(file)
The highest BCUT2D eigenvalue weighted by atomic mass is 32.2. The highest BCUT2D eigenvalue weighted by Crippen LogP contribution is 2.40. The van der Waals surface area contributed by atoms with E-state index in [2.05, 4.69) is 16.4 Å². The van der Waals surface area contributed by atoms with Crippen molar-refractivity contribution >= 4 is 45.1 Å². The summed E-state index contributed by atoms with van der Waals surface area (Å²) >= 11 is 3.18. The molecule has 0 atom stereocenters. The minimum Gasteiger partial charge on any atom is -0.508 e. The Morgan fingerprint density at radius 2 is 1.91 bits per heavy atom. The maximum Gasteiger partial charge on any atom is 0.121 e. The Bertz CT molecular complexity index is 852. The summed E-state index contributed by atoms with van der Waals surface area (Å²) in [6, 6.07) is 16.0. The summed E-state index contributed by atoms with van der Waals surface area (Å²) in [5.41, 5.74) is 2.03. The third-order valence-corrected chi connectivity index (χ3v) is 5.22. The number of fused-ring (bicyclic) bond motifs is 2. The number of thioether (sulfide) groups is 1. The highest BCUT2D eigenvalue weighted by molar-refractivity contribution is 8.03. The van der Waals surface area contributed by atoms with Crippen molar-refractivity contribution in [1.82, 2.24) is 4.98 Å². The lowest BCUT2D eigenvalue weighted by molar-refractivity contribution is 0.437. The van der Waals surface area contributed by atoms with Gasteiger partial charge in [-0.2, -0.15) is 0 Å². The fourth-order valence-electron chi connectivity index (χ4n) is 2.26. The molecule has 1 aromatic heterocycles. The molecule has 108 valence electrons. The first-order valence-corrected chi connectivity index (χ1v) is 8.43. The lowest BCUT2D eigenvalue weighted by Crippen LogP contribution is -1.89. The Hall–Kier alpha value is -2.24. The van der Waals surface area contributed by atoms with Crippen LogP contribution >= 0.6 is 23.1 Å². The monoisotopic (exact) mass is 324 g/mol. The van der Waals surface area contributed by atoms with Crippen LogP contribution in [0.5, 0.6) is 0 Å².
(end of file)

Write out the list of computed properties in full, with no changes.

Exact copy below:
The highest BCUT2D eigenvalue weighted by atomic mass is 32.2. The highest BCUT2D eigenvalue weighted by Crippen LogP contribution is 2.40. The van der Waals surface area contributed by atoms with E-state index in [2.05, 4.69) is 16.4 Å². The van der Waals surface area contributed by atoms with Crippen molar-refractivity contribution >= 4 is 45.1 Å². The summed E-state index contributed by atoms with van der Waals surface area (Å²) >= 11 is 3.18. The molecule has 0 atom stereocenters. The minimum Gasteiger partial charge on any atom is -0.508 e. The Morgan fingerprint density at radius 2 is 1.91 bits per heavy atom. The maximum Gasteiger partial charge on any atom is 0.121 e. The Bertz CT molecular complexity index is 852. The summed E-state index contributed by atoms with van der Waals surface area (Å²) in [6, 6.07) is 16.0. The summed E-state index contributed by atoms with van der Waals surface area (Å²) in [5.41, 5.74) is 2.03. The third-order valence-corrected chi connectivity index (χ3v) is 5.22. The number of fused-ring (bicyclic) bond motifs is 2. The number of thioether (sulfide) groups is 1. The highest BCUT2D eigenvalue weighted by molar-refractivity contribution is 8.03. The van der Waals surface area contributed by atoms with Crippen molar-refractivity contribution in [1.82, 2.24) is 4.98 Å². The lowest BCUT2D eigenvalue weighted by molar-refractivity contribution is 0.437. The van der Waals surface area contributed by atoms with Gasteiger partial charge in [-0.2, -0.15) is 0 Å². The fourth-order valence-electron chi connectivity index (χ4n) is 2.26. The molecule has 1 aromatic heterocycles. The molecule has 108 valence electrons. The first-order valence-corrected chi connectivity index (χ1v) is 8.43. The lowest BCUT2D eigenvalue weighted by Crippen LogP contribution is -1.89. The Hall–Kier alpha value is -2.24. The van der Waals surface area contributed by atoms with Crippen LogP contribution >= 0.6 is 23.1 Å². The monoisotopic (exact) mass is 324 g/mol. The van der Waals surface area contributed by atoms with Crippen LogP contribution in [0.5, 0.6) is 0 Å².